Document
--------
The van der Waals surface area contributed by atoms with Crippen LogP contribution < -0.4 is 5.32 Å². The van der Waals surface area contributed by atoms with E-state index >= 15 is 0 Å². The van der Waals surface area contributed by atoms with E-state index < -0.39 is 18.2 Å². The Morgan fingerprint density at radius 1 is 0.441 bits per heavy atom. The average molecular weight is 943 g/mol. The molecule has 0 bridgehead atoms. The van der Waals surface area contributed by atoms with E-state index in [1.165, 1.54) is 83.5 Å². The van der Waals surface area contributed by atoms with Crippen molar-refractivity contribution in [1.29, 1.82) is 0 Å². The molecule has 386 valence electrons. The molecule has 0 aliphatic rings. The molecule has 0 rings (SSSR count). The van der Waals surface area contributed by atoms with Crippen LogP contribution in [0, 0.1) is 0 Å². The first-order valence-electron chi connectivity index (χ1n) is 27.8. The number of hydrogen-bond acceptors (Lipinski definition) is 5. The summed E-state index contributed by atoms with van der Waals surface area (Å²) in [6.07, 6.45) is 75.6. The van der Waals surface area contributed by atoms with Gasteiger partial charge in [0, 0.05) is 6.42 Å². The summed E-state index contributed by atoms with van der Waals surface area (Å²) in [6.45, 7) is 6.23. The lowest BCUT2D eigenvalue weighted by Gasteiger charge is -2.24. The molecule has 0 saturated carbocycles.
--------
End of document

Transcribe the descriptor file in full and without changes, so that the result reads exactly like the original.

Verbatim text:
The van der Waals surface area contributed by atoms with Crippen LogP contribution < -0.4 is 5.32 Å². The van der Waals surface area contributed by atoms with E-state index >= 15 is 0 Å². The van der Waals surface area contributed by atoms with E-state index < -0.39 is 18.2 Å². The Morgan fingerprint density at radius 1 is 0.441 bits per heavy atom. The average molecular weight is 943 g/mol. The molecule has 0 bridgehead atoms. The van der Waals surface area contributed by atoms with E-state index in [1.165, 1.54) is 83.5 Å². The van der Waals surface area contributed by atoms with Crippen molar-refractivity contribution in [1.29, 1.82) is 0 Å². The molecule has 386 valence electrons. The molecule has 0 aliphatic rings. The molecule has 0 rings (SSSR count). The van der Waals surface area contributed by atoms with Crippen LogP contribution in [0, 0.1) is 0 Å². The first-order valence-electron chi connectivity index (χ1n) is 27.8. The number of hydrogen-bond acceptors (Lipinski definition) is 5. The summed E-state index contributed by atoms with van der Waals surface area (Å²) in [6.07, 6.45) is 75.6. The van der Waals surface area contributed by atoms with Gasteiger partial charge in [0, 0.05) is 6.42 Å². The summed E-state index contributed by atoms with van der Waals surface area (Å²) in [6.45, 7) is 6.23. The lowest BCUT2D eigenvalue weighted by Gasteiger charge is -2.24. The molecule has 0 saturated carbocycles.